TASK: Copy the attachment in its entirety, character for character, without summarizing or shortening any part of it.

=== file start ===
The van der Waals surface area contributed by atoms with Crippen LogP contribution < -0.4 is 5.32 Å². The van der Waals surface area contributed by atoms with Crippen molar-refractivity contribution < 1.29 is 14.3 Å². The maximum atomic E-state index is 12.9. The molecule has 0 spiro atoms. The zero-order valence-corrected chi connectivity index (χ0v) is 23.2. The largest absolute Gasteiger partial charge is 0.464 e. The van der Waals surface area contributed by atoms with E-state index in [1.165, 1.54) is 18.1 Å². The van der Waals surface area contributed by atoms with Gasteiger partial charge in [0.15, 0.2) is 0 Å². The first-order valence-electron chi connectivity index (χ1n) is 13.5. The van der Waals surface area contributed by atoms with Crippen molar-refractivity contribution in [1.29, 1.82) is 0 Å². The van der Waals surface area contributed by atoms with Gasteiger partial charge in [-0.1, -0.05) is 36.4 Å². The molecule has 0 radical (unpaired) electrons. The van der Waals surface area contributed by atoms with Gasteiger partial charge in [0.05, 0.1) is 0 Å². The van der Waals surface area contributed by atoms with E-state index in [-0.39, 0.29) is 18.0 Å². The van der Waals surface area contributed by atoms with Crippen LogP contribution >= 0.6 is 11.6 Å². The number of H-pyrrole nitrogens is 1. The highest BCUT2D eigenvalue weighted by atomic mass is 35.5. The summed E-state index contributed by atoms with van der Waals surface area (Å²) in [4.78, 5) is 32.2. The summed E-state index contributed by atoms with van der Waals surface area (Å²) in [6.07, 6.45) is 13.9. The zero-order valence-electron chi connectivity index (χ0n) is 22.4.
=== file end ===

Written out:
The van der Waals surface area contributed by atoms with Crippen LogP contribution < -0.4 is 5.32 Å². The van der Waals surface area contributed by atoms with Crippen molar-refractivity contribution < 1.29 is 14.3 Å². The maximum atomic E-state index is 12.9. The molecule has 0 spiro atoms. The zero-order valence-corrected chi connectivity index (χ0v) is 23.2. The largest absolute Gasteiger partial charge is 0.464 e. The van der Waals surface area contributed by atoms with E-state index in [1.165, 1.54) is 18.1 Å². The van der Waals surface area contributed by atoms with Gasteiger partial charge in [0.15, 0.2) is 0 Å². The first-order valence-electron chi connectivity index (χ1n) is 13.5. The van der Waals surface area contributed by atoms with Crippen molar-refractivity contribution in [1.29, 1.82) is 0 Å². The van der Waals surface area contributed by atoms with Gasteiger partial charge in [-0.1, -0.05) is 36.4 Å². The molecule has 0 radical (unpaired) electrons. The van der Waals surface area contributed by atoms with Gasteiger partial charge in [0.05, 0.1) is 0 Å². The van der Waals surface area contributed by atoms with E-state index in [-0.39, 0.29) is 18.0 Å². The van der Waals surface area contributed by atoms with Crippen LogP contribution >= 0.6 is 11.6 Å². The number of H-pyrrole nitrogens is 1. The highest BCUT2D eigenvalue weighted by atomic mass is 35.5. The summed E-state index contributed by atoms with van der Waals surface area (Å²) in [4.78, 5) is 32.2. The summed E-state index contributed by atoms with van der Waals surface area (Å²) in [6.07, 6.45) is 13.9. The zero-order valence-electron chi connectivity index (χ0n) is 22.4.